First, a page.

This freedom of information request uncovered a note that Ms Young had sent to herself in an email on March 13, 2020: "Phone conversation with Phil Morton this morning that the Minister for Education may have been approached by the Unions and asked why Manteena is getting all the jobs and this may be why 'John Green' is pushing for a BAFO where Manteena should be obvious preferred tenderer over Lendlease."

This set alarm bells off for Education Directorate executives. They commissioned law firm Sparke Helmore to do an audit of the Campbell procurement and shortly after this, the ACT Auditor-General's office started its own audit.

Missing records

The procurement process was plagued with instances where meetings and decisions were not recorded properly. At some point Ms Haire became the decision-maker on the tender, not Mr Green, but there was no documentation around how and why the switch was made.

The reasons for going to the best and final offer process instead of going with the clear front runner - Manteena scored 79 out of 100 and Lendlease scored 52 - was similarly murky.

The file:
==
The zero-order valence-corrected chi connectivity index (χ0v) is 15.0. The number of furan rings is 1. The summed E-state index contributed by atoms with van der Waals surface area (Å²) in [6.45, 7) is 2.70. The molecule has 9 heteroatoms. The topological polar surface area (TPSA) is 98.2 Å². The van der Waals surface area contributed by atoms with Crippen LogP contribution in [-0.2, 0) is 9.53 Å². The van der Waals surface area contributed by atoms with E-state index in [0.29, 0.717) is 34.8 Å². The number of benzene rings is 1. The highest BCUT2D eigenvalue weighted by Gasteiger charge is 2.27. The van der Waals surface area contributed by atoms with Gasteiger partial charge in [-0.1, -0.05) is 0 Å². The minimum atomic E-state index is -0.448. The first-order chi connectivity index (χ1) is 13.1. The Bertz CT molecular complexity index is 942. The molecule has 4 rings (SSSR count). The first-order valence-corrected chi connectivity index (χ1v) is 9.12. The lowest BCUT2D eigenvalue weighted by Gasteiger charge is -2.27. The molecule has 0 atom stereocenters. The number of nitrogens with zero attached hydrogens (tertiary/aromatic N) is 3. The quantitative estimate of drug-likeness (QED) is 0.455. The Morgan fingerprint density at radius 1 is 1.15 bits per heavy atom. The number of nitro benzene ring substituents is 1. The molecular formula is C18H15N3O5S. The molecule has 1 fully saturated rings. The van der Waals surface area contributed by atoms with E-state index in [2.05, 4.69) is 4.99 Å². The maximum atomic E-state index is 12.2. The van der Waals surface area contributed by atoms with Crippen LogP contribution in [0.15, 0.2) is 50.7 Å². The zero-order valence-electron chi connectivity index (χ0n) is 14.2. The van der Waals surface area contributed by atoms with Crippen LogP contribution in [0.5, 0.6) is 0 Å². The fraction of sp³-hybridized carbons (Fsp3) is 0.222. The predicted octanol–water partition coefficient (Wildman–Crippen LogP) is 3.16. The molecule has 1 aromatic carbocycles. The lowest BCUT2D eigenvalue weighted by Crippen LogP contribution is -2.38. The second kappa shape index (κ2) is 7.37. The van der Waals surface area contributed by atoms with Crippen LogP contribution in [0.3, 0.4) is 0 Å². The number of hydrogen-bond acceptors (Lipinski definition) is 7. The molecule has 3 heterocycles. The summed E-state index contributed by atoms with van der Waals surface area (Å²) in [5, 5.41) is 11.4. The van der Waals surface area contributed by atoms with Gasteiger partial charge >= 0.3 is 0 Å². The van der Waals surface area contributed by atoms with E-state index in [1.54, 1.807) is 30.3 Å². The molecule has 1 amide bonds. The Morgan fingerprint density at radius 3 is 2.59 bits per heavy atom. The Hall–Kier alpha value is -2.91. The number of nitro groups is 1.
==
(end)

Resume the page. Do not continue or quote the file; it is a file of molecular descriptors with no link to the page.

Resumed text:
Key conversations and meetings involving Mr Green, Ms Haire and Mr Ceramidas were not minuted or noted in any detail. With the passage of time and haziness of memories amid the COVID-19 pandemic, we will never know what exactly was said.

This was in contrast to the somewhat detailed notes produced by Manteena. Every phone call and meeting with a government official was documented either at the time or immediately afterwards.

Defend and deny

The commissioner spent some time drilling into the directorate's decision to engage Sparke Helmore to do a desktop audit of the procurement. The firm only looked at the documents available and did not speak to anyone as part of their audit.

Nobody spoke to Ms Young about her explosive note alleging union interference through the minister's office.

The scope of the audit was to examine the "defensibility" of the decision to award the tender to Lendlease over Manteena. It was not looking to get to the bottom of what the note said.

Campbell Primary School required a new building to replace one that had been demolished because of asbestos. Picture by Keegan Carroll